Name the Shame

When I was growing up, I am pretty sure my parents read some kind of
parenting book entitled, Shame Your Way to Perfect Children.  Or
maybe topping The New York Times best seller list for non-fiction
during those years was a blockbuster book called, Best Kept Secret
For Good Behavior: Shame Works.  Sorry Mom and Dad.  The secret is

My parents weren’t bad people.  They were just doing what their
parents did. It did work pretty well. I didn’t do a whole lot of bad
stuff when I was a kid. I waited until I was away at college.  Ha.

So, shame can work with normally attached children.  However, there
is a side-effect even for attached children–lingering into adulthood
a negative core belief about self worth that often takes a lifetime
to repair. That’s me.

Shame doesn’t work at all to manage the behavior of  attachment
challenged children who have a primal wound from adoption, abuse and
neglect in the early years, or birth trauma in the early years that
gets confused with a poorly formed identity.

You know that blank look, those frozen wide-open doll eyes YOU get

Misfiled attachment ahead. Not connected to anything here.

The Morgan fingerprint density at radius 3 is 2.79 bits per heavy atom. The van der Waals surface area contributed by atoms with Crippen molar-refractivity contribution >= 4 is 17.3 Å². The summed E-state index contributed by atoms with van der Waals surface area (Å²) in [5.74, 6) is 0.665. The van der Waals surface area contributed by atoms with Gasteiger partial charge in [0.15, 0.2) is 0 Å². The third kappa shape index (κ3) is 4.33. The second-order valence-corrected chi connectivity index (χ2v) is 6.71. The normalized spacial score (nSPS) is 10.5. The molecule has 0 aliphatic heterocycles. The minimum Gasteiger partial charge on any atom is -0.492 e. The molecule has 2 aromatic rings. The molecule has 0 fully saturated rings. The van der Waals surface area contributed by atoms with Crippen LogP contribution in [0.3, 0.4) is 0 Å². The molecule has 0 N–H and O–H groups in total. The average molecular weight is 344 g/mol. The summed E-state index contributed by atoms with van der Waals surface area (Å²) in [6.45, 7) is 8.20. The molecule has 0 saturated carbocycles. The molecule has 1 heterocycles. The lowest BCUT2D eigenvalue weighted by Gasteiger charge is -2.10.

from your children when you confront them on their negative
behavior–that look that implies no feeling, no care, no conscience?
You know that incredible head of steam, that incensed, indignant,
“How dare YOU” bluster they can muster to deny they had any part in
misdeeds. Those two responses are a sure fire indicator that shame is
at work just under the surface and your child is calling upon every
imaginable survival skill to push away the overwhelming experience of
shame, even if that means nonsensical lying, nonsensical denying, or
nonsensical self-silencing.

Here is the real secret.  Remove the blame, address the shame, and
attend to what lies beneath–your child’s fear of being bad, wrong,
unwanted and unlovable.  Shame of being.  How sad it that? Our
children very often feel shame about who they are–and they don’t
even know it.  Every day poor decision-making adds evidence to their
internal unconscious argument that they are rotten at the core.

As parents we can work to heal this “bad” feeling in our children.
We just have to be sure that shame is not used in a misguided attempt
to make our children feel something about their negative
behavior–remorse, sorry, sad, bad, anything except nothing.

They already feel bad enough about who they are; extra is not

Love Matters,

Ce Eshelman, LMFT

Next Trust-based Parent Training Course in Sacramento, CA is
September 27, 2014 and October 4, 2014. Sign-up here – .

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Commit to withholding shame and in the face of negative behavior
affirm your child’s goodness at the core.

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